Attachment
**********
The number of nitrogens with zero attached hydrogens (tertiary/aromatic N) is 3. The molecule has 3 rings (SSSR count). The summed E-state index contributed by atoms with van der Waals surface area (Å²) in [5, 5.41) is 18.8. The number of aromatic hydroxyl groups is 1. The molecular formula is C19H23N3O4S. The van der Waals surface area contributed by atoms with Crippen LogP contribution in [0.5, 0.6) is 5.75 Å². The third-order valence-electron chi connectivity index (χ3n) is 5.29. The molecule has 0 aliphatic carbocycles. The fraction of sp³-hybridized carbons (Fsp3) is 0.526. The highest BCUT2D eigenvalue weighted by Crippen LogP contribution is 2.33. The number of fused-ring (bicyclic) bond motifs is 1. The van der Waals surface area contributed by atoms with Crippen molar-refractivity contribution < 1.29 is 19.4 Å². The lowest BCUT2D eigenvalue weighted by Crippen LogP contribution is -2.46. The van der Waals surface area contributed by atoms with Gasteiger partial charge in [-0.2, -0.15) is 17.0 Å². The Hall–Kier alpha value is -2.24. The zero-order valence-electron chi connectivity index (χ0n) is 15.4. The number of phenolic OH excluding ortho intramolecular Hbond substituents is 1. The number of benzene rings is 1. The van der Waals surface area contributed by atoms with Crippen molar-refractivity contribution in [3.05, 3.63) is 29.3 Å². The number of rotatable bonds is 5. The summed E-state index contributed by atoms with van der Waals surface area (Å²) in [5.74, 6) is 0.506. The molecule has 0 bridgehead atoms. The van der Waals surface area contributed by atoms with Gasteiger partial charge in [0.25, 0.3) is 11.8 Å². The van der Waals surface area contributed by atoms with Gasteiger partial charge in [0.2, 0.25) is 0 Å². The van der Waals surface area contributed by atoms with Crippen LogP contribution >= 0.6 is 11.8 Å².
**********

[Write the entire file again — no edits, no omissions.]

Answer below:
The number of nitrogens with zero attached hydrogens (tertiary/aromatic N) is 3. The molecule has 3 rings (SSSR count). The summed E-state index contributed by atoms with van der Waals surface area (Å²) in [5, 5.41) is 18.8. The number of aromatic hydroxyl groups is 1. The molecular formula is C19H23N3O4S. The van der Waals surface area contributed by atoms with Crippen LogP contribution in [0.5, 0.6) is 5.75 Å². The third-order valence-electron chi connectivity index (χ3n) is 5.29. The molecule has 0 aliphatic carbocycles. The fraction of sp³-hybridized carbons (Fsp3) is 0.526. The highest BCUT2D eigenvalue weighted by Crippen LogP contribution is 2.33. The number of fused-ring (bicyclic) bond motifs is 1. The van der Waals surface area contributed by atoms with Crippen molar-refractivity contribution < 1.29 is 19.4 Å². The lowest BCUT2D eigenvalue weighted by Crippen LogP contribution is -2.46. The van der Waals surface area contributed by atoms with Gasteiger partial charge in [-0.2, -0.15) is 17.0 Å². The Hall–Kier alpha value is -2.24. The zero-order valence-electron chi connectivity index (χ0n) is 15.4. The number of phenolic OH excluding ortho intramolecular Hbond substituents is 1. The number of benzene rings is 1. The van der Waals surface area contributed by atoms with Crippen molar-refractivity contribution in [3.05, 3.63) is 29.3 Å². The number of rotatable bonds is 5. The summed E-state index contributed by atoms with van der Waals surface area (Å²) in [5.74, 6) is 0.506. The molecule has 0 bridgehead atoms. The van der Waals surface area contributed by atoms with Gasteiger partial charge in [0.25, 0.3) is 11.8 Å². The van der Waals surface area contributed by atoms with Gasteiger partial charge in [0.2, 0.25) is 0 Å². The van der Waals surface area contributed by atoms with Crippen LogP contribution >= 0.6 is 11.8 Å².